The offside rule is one of the oldest football rules, but is still a much discussed rule. This is because it is difficult for the referee or assistant referee to watch the ball, the player playing the ball and also the attacker who is seeking to receive the ball at the same time.
Offside is an offence committed by the team which has the ball and is punished with an indirect free kick. It is a common misconception that the ball must be played forward for an offside offence to be committed. This is incorrect however, as an offside offence is related to the position of the ball and the player receiving it rather than the direction it is played. If the player is in front of the ball when it is played and has not got at least two defending players closer to the defending goal line than they are, she or he is in an offside position.
But there are some exceptions:
- A player cannot be in an offside position if in their own half of the field.
- It is not possible to be offside from a throw-in, corner kick or goal kick (not to be confused with a goalkeeper kicking in general play).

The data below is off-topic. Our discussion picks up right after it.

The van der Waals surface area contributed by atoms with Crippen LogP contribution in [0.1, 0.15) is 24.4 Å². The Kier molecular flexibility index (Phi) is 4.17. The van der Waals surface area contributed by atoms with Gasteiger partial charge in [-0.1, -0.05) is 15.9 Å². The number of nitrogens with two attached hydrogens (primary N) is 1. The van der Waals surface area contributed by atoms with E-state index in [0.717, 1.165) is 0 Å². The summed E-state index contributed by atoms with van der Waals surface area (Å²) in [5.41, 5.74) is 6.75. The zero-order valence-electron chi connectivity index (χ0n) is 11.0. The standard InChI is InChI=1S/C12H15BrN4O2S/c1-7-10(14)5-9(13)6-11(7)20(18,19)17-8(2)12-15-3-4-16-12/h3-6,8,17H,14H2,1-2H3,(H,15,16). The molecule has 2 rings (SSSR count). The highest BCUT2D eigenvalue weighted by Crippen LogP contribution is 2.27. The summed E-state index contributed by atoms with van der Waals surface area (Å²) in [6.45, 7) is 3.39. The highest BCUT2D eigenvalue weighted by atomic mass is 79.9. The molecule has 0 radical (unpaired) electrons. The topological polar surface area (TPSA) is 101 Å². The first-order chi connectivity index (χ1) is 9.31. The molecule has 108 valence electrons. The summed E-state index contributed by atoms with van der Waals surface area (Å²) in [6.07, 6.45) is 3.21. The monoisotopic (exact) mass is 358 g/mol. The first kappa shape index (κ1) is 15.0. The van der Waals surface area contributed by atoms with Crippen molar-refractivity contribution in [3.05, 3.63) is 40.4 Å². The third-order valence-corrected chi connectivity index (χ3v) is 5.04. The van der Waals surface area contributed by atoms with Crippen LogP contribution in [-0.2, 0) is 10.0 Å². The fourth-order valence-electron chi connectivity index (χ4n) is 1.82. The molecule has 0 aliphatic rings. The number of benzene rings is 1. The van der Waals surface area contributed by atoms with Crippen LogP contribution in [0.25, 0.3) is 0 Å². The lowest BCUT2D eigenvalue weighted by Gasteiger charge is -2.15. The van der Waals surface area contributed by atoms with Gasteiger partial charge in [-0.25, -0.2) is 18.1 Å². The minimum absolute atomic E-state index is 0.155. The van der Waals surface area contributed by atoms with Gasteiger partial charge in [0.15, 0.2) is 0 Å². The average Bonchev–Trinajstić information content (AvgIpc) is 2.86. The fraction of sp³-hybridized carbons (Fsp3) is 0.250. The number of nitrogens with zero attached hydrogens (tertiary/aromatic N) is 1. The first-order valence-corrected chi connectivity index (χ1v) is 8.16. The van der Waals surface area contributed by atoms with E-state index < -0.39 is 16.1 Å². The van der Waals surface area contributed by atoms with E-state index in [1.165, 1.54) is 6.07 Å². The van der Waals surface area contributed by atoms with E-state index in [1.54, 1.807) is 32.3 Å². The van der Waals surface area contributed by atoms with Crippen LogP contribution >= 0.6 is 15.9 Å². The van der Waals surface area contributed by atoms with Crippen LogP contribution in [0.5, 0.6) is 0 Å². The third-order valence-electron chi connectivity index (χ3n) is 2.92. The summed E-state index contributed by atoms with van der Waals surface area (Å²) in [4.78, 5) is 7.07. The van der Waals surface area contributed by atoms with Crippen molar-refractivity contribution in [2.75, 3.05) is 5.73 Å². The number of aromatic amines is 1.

- If the ball is played by a member of the opposing team, an attacker cannot be offside.
- A player who is behind the other teams' goal line, but not in the goal, is not in an offside position. However it is an offence to leave or re-enter the field of play without permission.
- If the player is behind the ball when it is played, he or she cannot be offside.
- An attacker who is exactly in line with the 2nd last defender is not considered to be offside.
- If a player does not 'interfere with play', then it is not an offside offence even if that player is in an offside position. Generally a player who is 'interfering with play' is one who plays the ball, attempts to play the ball, or interferes with another player's play.